Minneapolis is likely to be asked to help share the operating costs of a new planetarium built atop the downtown library.
A task force advising the Hennepin County Board agreed Monday that it needs to know the city's stance on sharing the planetarium's subsidy before it makes decisions about where to put it.
Commissioners serving on the task force agreed to ask the County Board to make such a request to the city. The projected subsidy ranges between $563,000 and $622,000 in the first five years of operation.
The city is willing to explore if it could scrape together a part of that, said Council Member Scott Benson, a task force member.
"Obviously, we're cash-strapped," he said. "It would be a tough thing for us to find a source."
The consensus to ask the city how much it would pony up comes as the task force is trying to decide among several options: sticking with the original plan to build atop the library, building it on an adjacent block, building it elsewhere downtown, or even putting it in the suburbs. There seems to be the greatest support for a library-top facility, since the city spent an extra $1.8 million to prepare the library structure for the addition of a planetarium.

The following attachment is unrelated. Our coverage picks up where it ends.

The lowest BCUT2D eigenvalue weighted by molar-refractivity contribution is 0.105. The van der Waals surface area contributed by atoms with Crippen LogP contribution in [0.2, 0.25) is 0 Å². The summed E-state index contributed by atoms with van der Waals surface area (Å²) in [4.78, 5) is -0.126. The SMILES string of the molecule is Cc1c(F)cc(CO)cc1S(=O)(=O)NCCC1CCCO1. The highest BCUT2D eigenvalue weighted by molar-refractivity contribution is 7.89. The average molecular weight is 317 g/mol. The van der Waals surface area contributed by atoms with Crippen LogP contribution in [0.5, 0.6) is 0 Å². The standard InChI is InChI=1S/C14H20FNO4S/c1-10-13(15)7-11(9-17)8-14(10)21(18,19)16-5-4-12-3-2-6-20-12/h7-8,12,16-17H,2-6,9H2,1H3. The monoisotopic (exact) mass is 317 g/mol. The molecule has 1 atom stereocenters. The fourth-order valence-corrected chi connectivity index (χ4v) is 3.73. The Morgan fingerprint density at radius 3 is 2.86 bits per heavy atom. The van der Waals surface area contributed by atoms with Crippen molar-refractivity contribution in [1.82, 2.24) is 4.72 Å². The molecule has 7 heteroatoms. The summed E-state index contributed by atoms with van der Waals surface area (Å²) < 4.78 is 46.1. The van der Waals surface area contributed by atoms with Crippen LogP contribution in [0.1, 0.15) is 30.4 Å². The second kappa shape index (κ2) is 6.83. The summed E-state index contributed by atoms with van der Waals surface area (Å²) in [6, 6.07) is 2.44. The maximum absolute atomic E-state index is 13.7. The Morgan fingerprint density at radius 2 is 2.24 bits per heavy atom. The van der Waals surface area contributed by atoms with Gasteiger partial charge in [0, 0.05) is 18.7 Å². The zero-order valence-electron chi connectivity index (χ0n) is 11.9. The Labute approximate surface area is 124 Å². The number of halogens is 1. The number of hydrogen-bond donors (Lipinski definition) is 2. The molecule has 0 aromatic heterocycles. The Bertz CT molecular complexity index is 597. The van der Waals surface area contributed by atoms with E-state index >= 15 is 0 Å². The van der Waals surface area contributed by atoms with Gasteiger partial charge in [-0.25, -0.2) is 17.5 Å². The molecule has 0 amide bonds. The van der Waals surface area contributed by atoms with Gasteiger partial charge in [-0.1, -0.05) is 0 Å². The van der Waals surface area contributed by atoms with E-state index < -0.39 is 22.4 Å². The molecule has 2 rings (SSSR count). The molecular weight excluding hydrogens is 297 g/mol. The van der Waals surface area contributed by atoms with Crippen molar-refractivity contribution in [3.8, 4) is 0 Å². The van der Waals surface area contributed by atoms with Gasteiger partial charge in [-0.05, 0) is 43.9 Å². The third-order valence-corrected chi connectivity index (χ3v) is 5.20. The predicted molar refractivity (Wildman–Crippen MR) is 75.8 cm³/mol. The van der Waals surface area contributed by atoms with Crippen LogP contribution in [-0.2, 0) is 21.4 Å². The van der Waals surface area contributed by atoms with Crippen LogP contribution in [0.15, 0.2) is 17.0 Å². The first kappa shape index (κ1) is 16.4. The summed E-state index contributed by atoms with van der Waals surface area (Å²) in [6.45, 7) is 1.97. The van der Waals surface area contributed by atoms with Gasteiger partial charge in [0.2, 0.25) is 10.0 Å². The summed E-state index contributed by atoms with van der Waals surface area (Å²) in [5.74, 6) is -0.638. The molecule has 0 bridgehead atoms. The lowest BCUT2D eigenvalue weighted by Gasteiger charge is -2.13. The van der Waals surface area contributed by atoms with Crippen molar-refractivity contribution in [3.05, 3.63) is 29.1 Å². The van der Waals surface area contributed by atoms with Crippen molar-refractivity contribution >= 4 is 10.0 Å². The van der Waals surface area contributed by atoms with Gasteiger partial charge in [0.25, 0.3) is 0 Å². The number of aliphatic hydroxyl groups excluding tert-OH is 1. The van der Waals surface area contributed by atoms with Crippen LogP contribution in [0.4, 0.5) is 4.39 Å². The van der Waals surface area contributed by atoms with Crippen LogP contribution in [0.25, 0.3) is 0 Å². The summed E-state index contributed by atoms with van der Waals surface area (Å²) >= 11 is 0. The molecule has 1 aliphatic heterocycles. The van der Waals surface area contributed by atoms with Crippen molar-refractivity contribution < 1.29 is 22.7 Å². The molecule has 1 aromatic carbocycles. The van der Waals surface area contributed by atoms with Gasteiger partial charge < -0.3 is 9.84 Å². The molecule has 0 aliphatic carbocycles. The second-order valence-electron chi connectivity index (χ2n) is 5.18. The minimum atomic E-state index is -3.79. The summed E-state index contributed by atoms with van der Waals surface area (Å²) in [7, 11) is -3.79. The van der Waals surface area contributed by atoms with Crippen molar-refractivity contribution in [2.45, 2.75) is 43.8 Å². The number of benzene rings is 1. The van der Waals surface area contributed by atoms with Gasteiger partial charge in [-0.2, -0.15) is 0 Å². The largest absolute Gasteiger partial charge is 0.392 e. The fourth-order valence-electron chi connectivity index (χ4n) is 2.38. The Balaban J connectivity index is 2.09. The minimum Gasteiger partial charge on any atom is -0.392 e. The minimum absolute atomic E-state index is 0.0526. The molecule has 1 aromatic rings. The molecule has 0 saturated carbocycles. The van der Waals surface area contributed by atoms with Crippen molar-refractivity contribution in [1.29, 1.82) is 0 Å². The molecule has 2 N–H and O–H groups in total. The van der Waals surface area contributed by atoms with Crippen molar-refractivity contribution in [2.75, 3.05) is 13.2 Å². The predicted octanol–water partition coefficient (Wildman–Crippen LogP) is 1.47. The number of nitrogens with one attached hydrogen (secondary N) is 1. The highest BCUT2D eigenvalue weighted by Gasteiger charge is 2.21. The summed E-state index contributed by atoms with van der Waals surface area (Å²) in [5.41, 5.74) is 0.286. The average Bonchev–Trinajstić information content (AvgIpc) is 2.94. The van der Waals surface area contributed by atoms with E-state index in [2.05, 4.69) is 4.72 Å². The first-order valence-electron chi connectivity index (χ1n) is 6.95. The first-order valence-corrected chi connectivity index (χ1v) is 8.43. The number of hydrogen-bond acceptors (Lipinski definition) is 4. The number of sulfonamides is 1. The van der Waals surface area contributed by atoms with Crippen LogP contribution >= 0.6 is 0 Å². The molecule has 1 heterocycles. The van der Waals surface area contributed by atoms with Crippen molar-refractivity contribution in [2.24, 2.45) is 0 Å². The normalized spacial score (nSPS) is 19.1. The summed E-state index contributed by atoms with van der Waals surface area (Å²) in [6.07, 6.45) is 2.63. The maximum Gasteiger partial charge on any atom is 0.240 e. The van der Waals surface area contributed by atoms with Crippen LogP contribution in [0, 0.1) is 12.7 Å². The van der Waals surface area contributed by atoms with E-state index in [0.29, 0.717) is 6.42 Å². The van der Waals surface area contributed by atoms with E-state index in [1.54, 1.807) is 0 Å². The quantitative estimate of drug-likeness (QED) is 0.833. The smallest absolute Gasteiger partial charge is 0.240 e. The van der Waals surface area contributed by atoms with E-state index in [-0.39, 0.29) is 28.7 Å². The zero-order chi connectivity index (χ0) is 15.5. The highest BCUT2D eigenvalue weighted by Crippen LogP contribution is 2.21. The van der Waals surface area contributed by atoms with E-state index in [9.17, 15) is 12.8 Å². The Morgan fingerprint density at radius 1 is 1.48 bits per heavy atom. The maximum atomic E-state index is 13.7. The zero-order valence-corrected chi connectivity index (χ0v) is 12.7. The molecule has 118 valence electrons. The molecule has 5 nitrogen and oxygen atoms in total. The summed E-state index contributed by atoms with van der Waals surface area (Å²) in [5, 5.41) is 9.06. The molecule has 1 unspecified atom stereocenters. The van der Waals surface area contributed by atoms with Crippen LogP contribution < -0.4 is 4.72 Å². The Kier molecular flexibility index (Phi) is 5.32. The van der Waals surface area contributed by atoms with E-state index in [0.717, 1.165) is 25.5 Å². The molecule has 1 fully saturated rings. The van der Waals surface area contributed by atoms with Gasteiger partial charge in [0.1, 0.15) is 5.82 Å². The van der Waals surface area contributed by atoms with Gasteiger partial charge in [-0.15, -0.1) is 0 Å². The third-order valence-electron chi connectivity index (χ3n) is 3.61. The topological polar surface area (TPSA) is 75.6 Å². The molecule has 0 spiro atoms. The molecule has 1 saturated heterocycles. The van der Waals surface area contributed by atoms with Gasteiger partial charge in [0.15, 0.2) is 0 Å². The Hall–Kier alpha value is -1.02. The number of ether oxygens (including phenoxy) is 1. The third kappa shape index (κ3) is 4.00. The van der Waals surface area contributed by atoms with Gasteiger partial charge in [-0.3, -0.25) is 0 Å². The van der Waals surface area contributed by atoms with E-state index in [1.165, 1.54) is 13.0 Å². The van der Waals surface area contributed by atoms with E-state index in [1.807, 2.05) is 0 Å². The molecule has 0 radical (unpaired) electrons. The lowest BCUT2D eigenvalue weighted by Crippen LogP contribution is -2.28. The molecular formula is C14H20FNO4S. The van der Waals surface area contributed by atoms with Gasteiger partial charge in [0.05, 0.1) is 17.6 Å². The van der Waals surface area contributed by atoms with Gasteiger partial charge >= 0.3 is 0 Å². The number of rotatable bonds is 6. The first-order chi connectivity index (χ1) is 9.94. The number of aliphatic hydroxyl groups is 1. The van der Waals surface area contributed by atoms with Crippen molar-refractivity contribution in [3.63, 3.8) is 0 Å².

Part of the uncertainty on the planetarium issue comes from the county inheriting what had been a city-led planetarium project when the county took over city libraries last January. The project came with $22 million in state bonding for a library planetarium, which has an estimated cost of $39 million.
But county Library Director Amy Ryan has reservations about the rooftop planetarium because of the effect of construction on the library. The task force also has discussed the possibility of building the planetarium one block north of the library, but switching sites might require the Legislature to reauthorize the bonding.
One task force member, Commissioner Mark Stenglein, said he has been approached by developer Robert Lux about the possibility of putting the planetarium at Lux's pending development at 11th Street and Hennepin Avenue S. Lux confirmed that he is interested in some sort of regional draw for the development.
But Commissioner Gail Dorfman, the task force chair, said she thinks that there would be synergies between a joint library and planetarium because both appeal to children and they could share some operating costs.
Around the nation, planetaria typically require operating subsidies, which are usually obtained from government. Those typically provide about 25 percent of a facility's income, according to planetarium boosters.
Steve Brandt • 612-673-4438